- According to Mountain Zone.com: "Illinois features many high mountain peaks and summits, topped by the highpoints of Charles Mound, Benton Mound, and Mound Sumner." The entry for every state begins with "(State) features many high mountain peaks and summits..."
- Several episodes of Family Guy (set in Rhode Island but, of course, written in L.A.) feature a rugged, mountainous landscape forested with pine trees. Rhode Island does have some hills, but not very large or jagged ones. Its highest point is 812 feet. Also, New England has many pine trees, but the native tree, the Eastern White Pine, looks rather distinct from the bushier Ponderosa of the West.
- In Asterix Conquers America, the Gauls climb a sheer cliff face on the east coast of North America. Good luck finding one in real life. Of course, the series has never made any pretense at being historically accurate, so why should it take geography any more seriously?
- Dubbing of series can cause this if in said dub the setting of the series is changed to the country in which the dub airs. For example; in the Dutch dubs of Rugrats and All Grown Up!, both series are suddenly supposed to be set in The Netherlands rather than the US, despite landscapes like mountains and deserts being present in them.
- Surrounding the Mississippi River in Northeast Iowa, Southeastern Minnesota, Southwestern Wisconsin, and a tiny part of northwestern Illinois, is a region known as the Driftless Area, which is unusually rugged compared to the surrounding areas. This has the reputation of being very hilly and mountainous, but the primary geographic characteristics of the Driftless Area are Valleys and carved river beds. most roads that go through the Driftless Area slant way downhill upon entering it.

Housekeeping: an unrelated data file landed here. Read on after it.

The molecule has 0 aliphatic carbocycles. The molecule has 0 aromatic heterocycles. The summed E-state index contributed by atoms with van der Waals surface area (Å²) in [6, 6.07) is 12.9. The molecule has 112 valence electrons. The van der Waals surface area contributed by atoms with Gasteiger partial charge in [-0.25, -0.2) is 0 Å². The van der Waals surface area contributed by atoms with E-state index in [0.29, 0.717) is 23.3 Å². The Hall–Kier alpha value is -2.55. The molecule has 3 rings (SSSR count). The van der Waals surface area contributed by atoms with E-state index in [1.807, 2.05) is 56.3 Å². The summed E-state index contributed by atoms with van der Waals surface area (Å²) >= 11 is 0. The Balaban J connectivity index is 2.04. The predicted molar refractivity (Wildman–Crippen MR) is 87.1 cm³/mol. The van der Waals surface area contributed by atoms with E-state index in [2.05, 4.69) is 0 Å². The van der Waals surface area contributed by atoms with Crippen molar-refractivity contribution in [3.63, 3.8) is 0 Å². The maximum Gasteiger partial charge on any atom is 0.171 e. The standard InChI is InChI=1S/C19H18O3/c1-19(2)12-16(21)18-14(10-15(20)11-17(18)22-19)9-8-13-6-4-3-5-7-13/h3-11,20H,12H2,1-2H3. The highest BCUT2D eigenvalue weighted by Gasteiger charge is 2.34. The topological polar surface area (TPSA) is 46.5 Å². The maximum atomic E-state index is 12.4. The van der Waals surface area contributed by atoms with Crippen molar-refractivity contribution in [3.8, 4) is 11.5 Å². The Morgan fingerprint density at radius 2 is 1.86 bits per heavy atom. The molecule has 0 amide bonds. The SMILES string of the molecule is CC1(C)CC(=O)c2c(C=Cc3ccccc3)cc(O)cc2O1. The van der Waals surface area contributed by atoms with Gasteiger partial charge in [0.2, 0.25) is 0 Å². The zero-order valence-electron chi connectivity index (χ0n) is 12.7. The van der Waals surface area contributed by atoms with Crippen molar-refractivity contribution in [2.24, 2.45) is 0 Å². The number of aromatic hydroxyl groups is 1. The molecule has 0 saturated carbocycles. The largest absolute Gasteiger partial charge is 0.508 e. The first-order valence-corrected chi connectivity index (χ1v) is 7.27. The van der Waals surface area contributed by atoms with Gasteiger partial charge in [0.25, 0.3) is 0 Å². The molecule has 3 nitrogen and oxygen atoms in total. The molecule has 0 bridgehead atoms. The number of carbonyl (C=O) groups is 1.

- Estonia's highest natural point, a large hill, is jokingly called "Big Egg Mountain" by its residents. The rest of the country is otherwise fairly flat.
- Most of the Great Plains states in the US have spots of high relief. Even Kansas, though calling, say, the Flint Hills mountains would still be silly.
- For some reason many people seem to think that Wyoming and Idaho are just big flat tracts of grass and desert. They would be wrong.
- And the opposite can be said for Texas, as it is mostly grasslands and forests with the far southwestern part (including the cities of El Paso and Odessa) being mostly desert and mountains.
- Inverted with Colorado, which is always depicted as mountainous despite half the state being in the high plains.
- Similarly inverted with Montana, which has two-thirds of its land area in the high plains.
- Southern Illinois has the Garden of the Gods as one of the closest things to a mountain in the state. Mind you, they don't look like most mountains, so it's still a Critical Research Failure.
- One of Billy Connolly's stand-up routines in the 1980s was about folk songs that made no sense when analysed or were factually inaccurate, including one called "The Misty Blue Hills of Tiree" - "But if you have ever been in Tiree, it's like a bloody billard table!"
- specifically on what is now the VA-234 bypass west of Manassas, which was nearing completion at the time filming was done; the mountains in this case are the Bull Run Mountains, an outpost of the Blue Ridge not far from there